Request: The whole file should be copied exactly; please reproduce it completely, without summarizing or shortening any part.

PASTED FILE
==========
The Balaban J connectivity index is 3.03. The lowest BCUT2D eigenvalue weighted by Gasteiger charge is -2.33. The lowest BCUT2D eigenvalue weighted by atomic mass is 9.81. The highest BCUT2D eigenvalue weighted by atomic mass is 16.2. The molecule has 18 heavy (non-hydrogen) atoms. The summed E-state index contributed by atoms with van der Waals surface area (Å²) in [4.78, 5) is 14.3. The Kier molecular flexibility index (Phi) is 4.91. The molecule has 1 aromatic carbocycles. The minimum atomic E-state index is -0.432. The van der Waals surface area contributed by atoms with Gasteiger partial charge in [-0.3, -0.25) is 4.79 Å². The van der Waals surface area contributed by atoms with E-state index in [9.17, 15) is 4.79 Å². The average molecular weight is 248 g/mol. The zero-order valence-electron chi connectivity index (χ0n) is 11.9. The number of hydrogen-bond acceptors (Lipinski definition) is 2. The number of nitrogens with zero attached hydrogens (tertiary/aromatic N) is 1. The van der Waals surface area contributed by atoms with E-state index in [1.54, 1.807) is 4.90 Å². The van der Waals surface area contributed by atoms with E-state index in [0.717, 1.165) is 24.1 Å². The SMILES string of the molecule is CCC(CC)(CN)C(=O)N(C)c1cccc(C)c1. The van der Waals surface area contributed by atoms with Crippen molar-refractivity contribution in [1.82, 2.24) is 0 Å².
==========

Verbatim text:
The Balaban J connectivity index is 3.03. The lowest BCUT2D eigenvalue weighted by Gasteiger charge is -2.33. The lowest BCUT2D eigenvalue weighted by atomic mass is 9.81. The highest BCUT2D eigenvalue weighted by atomic mass is 16.2. The molecule has 18 heavy (non-hydrogen) atoms. The summed E-state index contributed by atoms with van der Waals surface area (Å²) in [4.78, 5) is 14.3. The Kier molecular flexibility index (Phi) is 4.91. The molecule has 1 aromatic carbocycles. The minimum atomic E-state index is -0.432. The van der Waals surface area contributed by atoms with Gasteiger partial charge in [-0.3, -0.25) is 4.79 Å². The van der Waals surface area contributed by atoms with E-state index in [9.17, 15) is 4.79 Å². The average molecular weight is 248 g/mol. The zero-order valence-electron chi connectivity index (χ0n) is 11.9. The number of hydrogen-bond acceptors (Lipinski definition) is 2. The number of nitrogens with zero attached hydrogens (tertiary/aromatic N) is 1. The van der Waals surface area contributed by atoms with E-state index in [1.54, 1.807) is 4.90 Å². The van der Waals surface area contributed by atoms with E-state index in [0.717, 1.165) is 24.1 Å². The SMILES string of the molecule is CCC(CC)(CN)C(=O)N(C)c1cccc(C)c1. The van der Waals surface area contributed by atoms with Crippen molar-refractivity contribution in [1.82, 2.24) is 0 Å².